Time to De-Stimulate
A Commentary By Lawrence Kudlow
After the arrival of a disappointing December jobs report, my thought on putting America back to work is simple: de-stimulate.
That's right. Get rid of the Obama stimulus monster, including the government takeover of health care, cap-and-trade and all this nonsensical talk of creating green jobs. Get rid of the increase in marginal personal tax rates and capital-gains tax rates. Get rid of the payroll tax hike from the health care talks. Get rid of the spending that is a counterweight to growth. Get rid of it, every part of it. It's creating so much uncertainty that even profitable businesses are afraid to hire new workers and expand.
It's like business is on hold as it waits for the next Washington shoe to fall.
Check this out. On Friday, the day of the sub-par jobs release, President Obama comes out with a new green-jobs program that will cost taxpayers $2.3 billion. He predicts targeted tax credits for all of his faddish "energy savers" -- presumably determined by hoards of EPA bureaucrats -- will create 17,000 new jobs. This is out of a total workforce of 153 million.
And wait, it gets better. The average cost of these alleged new green jobs will be $135,000 per job. It's sorta like the $780 billion stimulus plan, half of which has supposedly saved 1 million jobs at roughly $200,000 per job.
And on the subject of energy-related jobs, the EPA is now going to penalize manufacturing America -- or what's left of it -- with tougher standards to reduce smog. Of course, smog has already fallen 25 percent in the last three decades. And the EPA's projected smog savings are so miniscule compared to the new costs for business that the National Association of Manufacturers, the petrochemical makers and others are screaming bloody murder.
This little EPA beauty could cost up to $90 billion annually. All of this with a 10 percent unemployment rate, mind you. It's another triumph for left-wing social policy over economic-growth policy.
And get this. Interior Secretary Ken Salazar recently announced that he is closing down federal lands for oil and gas drilling. This with the price of oil hovering around $83 a barrel and retail gas at the pump moving in the direction of $3 per gallon. Huh? Does anybody in Washington have any common sense at all?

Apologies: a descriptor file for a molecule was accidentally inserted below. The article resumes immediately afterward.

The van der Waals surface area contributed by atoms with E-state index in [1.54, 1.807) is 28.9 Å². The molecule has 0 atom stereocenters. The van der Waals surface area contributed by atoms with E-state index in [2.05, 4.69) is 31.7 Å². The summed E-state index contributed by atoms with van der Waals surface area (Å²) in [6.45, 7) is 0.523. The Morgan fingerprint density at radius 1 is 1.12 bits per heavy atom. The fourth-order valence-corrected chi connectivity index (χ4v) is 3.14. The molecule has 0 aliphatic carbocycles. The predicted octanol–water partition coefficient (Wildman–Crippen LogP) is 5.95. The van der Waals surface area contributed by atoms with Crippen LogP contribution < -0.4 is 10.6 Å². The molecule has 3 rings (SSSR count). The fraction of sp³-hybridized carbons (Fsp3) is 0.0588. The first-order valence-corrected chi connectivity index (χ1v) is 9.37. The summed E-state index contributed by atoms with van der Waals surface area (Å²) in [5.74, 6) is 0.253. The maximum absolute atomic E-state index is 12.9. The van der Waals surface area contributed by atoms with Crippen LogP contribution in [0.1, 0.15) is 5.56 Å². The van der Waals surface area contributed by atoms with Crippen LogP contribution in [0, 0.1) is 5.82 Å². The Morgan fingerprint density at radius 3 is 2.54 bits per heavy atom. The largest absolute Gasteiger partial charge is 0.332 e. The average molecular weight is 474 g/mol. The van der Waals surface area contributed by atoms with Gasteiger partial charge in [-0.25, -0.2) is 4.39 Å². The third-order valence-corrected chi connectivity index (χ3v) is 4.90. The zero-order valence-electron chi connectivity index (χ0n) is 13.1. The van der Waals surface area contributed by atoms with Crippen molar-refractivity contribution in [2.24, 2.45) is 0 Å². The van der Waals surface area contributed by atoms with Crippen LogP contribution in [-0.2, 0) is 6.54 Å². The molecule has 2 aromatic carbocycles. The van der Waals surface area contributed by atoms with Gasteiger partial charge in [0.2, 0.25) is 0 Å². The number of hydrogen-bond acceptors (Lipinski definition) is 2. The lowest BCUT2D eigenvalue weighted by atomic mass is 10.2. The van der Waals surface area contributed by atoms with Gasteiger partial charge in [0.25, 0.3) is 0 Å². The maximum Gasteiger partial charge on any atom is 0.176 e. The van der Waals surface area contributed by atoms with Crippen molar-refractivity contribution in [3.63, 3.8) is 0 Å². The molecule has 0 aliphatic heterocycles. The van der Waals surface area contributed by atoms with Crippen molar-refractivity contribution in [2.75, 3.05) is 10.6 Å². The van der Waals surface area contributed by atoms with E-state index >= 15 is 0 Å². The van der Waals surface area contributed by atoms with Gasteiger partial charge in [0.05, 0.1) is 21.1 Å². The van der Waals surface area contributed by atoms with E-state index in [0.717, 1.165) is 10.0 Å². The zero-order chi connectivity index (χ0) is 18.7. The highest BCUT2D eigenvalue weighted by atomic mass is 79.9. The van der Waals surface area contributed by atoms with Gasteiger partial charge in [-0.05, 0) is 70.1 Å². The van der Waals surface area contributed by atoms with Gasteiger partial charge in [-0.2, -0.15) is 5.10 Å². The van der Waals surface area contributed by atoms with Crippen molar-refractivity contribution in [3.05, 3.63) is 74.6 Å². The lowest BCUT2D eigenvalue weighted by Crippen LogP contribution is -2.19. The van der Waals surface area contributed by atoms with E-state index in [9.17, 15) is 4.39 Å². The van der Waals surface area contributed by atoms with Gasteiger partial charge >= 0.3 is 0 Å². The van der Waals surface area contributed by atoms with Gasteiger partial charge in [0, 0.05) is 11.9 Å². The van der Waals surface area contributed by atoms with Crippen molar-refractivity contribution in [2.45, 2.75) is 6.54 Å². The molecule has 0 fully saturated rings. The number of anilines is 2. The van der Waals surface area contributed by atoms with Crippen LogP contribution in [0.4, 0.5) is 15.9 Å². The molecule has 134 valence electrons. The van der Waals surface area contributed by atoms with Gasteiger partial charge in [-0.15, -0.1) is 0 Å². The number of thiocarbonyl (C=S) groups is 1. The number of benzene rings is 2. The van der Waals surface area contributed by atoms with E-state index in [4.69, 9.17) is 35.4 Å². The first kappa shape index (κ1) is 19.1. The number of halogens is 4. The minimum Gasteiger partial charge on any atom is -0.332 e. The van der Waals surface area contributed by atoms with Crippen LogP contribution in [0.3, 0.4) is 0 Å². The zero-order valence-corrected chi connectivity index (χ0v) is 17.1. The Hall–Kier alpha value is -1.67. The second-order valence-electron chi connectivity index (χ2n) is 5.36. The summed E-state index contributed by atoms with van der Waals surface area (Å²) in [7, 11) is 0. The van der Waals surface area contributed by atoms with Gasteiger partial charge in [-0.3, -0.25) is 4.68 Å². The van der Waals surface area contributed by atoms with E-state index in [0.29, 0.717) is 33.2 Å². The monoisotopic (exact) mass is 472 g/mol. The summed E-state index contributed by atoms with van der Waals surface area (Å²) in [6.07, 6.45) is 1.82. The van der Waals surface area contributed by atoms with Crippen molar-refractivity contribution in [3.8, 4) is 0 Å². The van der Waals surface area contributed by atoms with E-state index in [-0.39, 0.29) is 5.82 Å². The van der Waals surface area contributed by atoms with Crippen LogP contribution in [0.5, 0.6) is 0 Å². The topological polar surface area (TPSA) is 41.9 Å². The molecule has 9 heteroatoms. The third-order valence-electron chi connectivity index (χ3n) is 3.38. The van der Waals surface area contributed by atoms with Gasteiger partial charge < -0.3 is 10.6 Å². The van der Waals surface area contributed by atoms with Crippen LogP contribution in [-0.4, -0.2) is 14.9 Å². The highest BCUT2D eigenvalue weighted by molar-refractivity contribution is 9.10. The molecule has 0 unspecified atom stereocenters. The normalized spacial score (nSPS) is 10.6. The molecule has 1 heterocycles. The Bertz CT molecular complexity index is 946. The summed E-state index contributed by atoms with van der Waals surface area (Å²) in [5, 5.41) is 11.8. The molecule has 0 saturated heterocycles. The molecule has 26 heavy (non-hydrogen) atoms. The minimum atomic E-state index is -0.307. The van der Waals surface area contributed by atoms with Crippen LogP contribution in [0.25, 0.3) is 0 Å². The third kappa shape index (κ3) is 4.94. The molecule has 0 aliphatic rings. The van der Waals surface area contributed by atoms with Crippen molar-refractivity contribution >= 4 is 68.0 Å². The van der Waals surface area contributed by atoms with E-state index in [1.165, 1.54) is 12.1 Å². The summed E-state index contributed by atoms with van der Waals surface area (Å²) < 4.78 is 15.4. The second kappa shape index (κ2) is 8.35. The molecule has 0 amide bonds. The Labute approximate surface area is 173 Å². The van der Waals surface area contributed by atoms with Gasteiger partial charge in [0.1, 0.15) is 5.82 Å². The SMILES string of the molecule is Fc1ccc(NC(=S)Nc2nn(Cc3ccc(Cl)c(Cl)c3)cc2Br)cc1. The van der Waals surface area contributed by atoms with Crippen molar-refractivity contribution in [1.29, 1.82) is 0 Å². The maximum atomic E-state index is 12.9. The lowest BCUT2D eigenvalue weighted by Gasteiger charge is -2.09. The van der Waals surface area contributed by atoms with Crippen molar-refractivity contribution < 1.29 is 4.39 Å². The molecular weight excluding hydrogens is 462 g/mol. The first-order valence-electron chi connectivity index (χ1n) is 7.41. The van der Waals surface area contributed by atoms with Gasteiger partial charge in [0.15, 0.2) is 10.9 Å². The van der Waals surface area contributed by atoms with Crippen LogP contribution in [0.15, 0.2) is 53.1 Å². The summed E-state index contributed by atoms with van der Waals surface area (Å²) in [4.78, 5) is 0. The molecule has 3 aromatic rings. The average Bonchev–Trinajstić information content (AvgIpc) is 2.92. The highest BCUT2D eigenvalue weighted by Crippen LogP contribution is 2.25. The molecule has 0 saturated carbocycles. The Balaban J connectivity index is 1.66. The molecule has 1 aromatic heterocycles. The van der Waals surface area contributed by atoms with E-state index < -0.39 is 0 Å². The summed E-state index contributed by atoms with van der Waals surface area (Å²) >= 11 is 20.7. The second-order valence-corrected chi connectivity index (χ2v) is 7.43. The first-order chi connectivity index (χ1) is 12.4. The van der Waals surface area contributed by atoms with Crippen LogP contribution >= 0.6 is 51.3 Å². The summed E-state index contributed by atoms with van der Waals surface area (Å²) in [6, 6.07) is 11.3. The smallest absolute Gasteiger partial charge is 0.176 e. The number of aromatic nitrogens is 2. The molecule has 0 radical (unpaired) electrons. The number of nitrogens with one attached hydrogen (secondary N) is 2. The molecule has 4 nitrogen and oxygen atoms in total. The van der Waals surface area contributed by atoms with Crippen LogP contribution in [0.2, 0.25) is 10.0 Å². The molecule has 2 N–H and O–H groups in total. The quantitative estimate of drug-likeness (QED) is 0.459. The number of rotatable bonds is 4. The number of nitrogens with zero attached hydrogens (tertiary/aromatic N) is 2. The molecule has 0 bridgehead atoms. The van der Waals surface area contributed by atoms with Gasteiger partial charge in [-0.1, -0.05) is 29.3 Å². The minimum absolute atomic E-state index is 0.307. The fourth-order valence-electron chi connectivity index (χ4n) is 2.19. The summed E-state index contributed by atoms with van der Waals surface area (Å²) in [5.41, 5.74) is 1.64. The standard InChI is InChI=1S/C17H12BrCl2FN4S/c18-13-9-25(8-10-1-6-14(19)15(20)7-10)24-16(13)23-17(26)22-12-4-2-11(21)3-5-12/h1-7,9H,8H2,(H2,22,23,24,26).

Steve Moore of The Wall Street Journal just wrote a good column about tax chaos in the new year, with small-business write-offs for capital purchases expiring, the alternative minimum tax (AMT) un-indexed for inflation and no fix in place for the estate tax, which is set to rocket from zero back to 55 percent.
And let's not forget, as Harvard economist Greg Mankiw reminds us on his excellent blog, that the $780 billion stimulus plan was supposed to generate a peak of only 8 percent unemployment. Not happening -- at least not yet.
So my point is this: Get rid of all this government spending, taxing, regulating and meddling. De-stimulate. Let us keep our own money as workers, small-business owners and corporate employees. Stop any future tax hikes. Stop them. And bring down business tax rates for large and small companies, from 40 percent (federal, state and local) to something around 25 percent. And take a cue from FedEx CEO Fred Smith, who wants to revive the manufacturing and transportation industries with immediate cash-expensing tax write-offs for investment in new equipment.
President Obama has talked about a zero cap-gains tax for small investors. But why not provide more capital access for everybody, small- and large-business investors?
In light of all the tax-and-regulatory threats, it's too expensive to hire right now. So get rid of all the so-called stimulus plans and social policies to transform the government's relation to the private economy. Remove these obstacles.
Now, even with an 85,000 drop in corporate payrolls in December, labor-market conditions are gradually improving, however slowly. Leading indicators like temporary-help workers, manufacturing overtime hours and jobless claims are pointing to better job creation in 2010. But it's painfully slow. And that's why the tax-and-regulatory obstacles from Washington must be removed to speed up the employment-recovery process.
The economy has more than enough monetary stimulus, and corporations are profitable. The stock market rose nearly 3 percent in the first week of the new year, and is up 70 percent from the March 2009 low. The recession is over. But America must go back to work to truly get the country moving again. Unfortunately, Washington is standing in the way.
There's a populist wave coming, but it's from the right, not the left. Free-market populism emanating from the tea-party movement wants government out of our businesses and out of our pockets. These folks are right.
Right now, Washington is completely wrong.
Views expressed in this column are those of the author, not those of Rasmussen Reports.
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